Hi, it’s Patrik Hutzel from INTENSIVECAREHOTLINE.COM where we instantly improve the lives for Families of critically ill Patients in Intensive Care, so that you can make informed decisions, have PEACE OF MIND, real power, real control and so that you can influence decision making fast, even if you’re not a doctor or a nurse in Intensive Care!
This is another episode of “YOUR QUESTIONS ANSWERED“ and in last week’s episode I answered another question from our readers and the question was
My Wife is Intubated for 4 days in ICU & They Want to Do Tracheostomy & PEG (Percutaneous Endoscopic Gastrostomy) Already So They Can Send Her Out to LTAC! Help!
You can check out last week’s question by clicking on the link here.
In this week’s episode of “YOUR QUESTIONS ANSWERED” I want to answer questions from one of my clients Nestor, as part of my 1:1 consulting and advocacy. Nestor’s wife is for tracheostomy and PEG and he is asking why the doctors insist on pushing his wife out to LTAC after tracheostomy and PEG.
Why Do the Doctors Insist on Pushing My Wife Out to LTAC After Tracheostomy & PEG (Percutaneous Endoscopic Gastrostomy)? Help!
Nestor: Hi Dr. Roberts! Okay, go ahead.
Dr. Roberts: Yeah, so just talking about her condition, as you are aware with the cardiac arrest, there’s been concerned about anoxic brain injury, meaning that she’s not been able to really wake up. When people have that kind of injury, it makes it hard for them to breathe well on their own for an extended period of time because we have to have some awareness to cough up secretions. And so that’s why that idea of the trach and keeping her more long-term on a vent has been brought up.
Nestor: So, I understand that.
Dr. Roberts: Okay. Going along with the trach, a person needs some form of nutrition and so usually short term we can do that feeding tube through the nose, but it’s not very secure and it doesn’t do well long term. And so that’s why we talk about instead transitioning to a PEG tube, which is the procedure where they put a hole in the stomach and put the tube through the stomach so the feeds go in directly. It’s more secure, there’s a risk of sinus infections and sinus problems with the tube in the nose too long. And so the options, if you were to proceed with the trach and the PEG, is much better.
Nestor: Or just the trach.
Dr. Roberts: So if she did not get the PEG tube, what were you thinking in terms of nutrition? How would she get that?
Nestor: Just the feeding tube through the nostrils and like I said, it would be temporary and then maybe later on looking at doing a PEG.
Dr. Roberts: Okay.
Nestor: But just not at the same time.
Dr. Roberts: Okay. So I’m sorry, what was the question again, regarding?
Nestor: What are the other options as far as, versus sending her LTAC, long term acute care? Is that the only option as far as care?
Dr. Roberts: No. So I guess the other options possibly would be to send her into a nursing facility that takes patients on ventilators. And then this third option would be to try to go back home with this kind of care. Do you have any question?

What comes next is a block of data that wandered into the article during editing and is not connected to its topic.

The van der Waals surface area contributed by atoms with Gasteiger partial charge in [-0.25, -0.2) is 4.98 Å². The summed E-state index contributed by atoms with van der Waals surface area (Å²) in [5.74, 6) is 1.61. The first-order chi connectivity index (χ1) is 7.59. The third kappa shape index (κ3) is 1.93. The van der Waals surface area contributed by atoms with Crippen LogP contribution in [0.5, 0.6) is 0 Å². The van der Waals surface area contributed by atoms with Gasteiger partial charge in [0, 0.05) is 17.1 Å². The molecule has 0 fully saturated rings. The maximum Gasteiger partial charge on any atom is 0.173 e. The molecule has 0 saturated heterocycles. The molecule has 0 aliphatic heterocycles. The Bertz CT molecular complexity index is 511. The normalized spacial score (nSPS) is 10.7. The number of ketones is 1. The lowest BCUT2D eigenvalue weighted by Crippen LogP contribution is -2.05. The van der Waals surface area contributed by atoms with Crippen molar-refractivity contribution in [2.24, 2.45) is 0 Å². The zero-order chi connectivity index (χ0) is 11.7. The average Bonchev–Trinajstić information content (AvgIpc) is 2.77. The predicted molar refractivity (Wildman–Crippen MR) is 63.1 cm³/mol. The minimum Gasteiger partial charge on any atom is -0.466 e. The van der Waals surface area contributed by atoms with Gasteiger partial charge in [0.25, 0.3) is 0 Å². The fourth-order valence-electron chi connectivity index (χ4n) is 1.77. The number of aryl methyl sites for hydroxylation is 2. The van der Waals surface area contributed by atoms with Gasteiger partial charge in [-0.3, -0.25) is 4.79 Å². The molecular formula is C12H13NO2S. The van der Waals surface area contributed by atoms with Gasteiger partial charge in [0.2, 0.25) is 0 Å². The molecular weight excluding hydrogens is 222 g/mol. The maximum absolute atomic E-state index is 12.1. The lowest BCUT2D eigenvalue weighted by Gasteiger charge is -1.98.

Nestor: Is that sort of in-home intensive care or?
Dr. Roberts: So, the family would usually be responsible for all this general nursing care, generally speaking. Usually, insurance doesn’t cover for a home nurse to be at the house continuously.
Nestor: So, when they have home healthcare, and they have nurses to come out and see her?
Dr. Roberts: And usually it’s just intermittent where they would come to check on her.
Dr. Roberts: But not very extensive throughout the day. And so, it’s very rare that a family would be able to handle all of this care at home. But I won’t say it’s absolutely impossible. And if that’s something that you really want to explore, then we would talk to our social worker about all the details.
Nestor: The healthcare facility nearby, what type of center is that?
Dr. Roberts: Not that familiar. I think it’s a sort of a neuro rehab center. I’m not quite sure if they would take patients in her condition on a ventilator.
Nestor: Because I’ve seen, just going on YouTube, just seeing different situations where people were taken from one hospital and taken to brain trauma centers, and they take them like that, and they do the care that they need and once they start waking up. Because sometimes it’s just a matter of time. I mean because we’re just day 10 maybe. I’ve seen people that’s been here at this hospital. One gentleman told me that his wife has been here like 38 days. And so I’m like, maybe not the same situation but it’s cardiac and it’s like you got 38 days and we are talking 10 days. And it was like, well it’s that you guys don’t think that she’s not going to wake up from this. And you’re just like, well it’s better to just go ahead and get her to where a long-term facility can do what they’re going to do with them. It’s time to just pass her on to another center or whatever.
Dr. Roberts: Well I think that generally speaking, if they feel that she’s gotten to us as good as she will get in at this type of setting, then generally we do have patients enter into whatever rehab type setting that they’re going to follow up at the next level of care if she’s stable to do all that.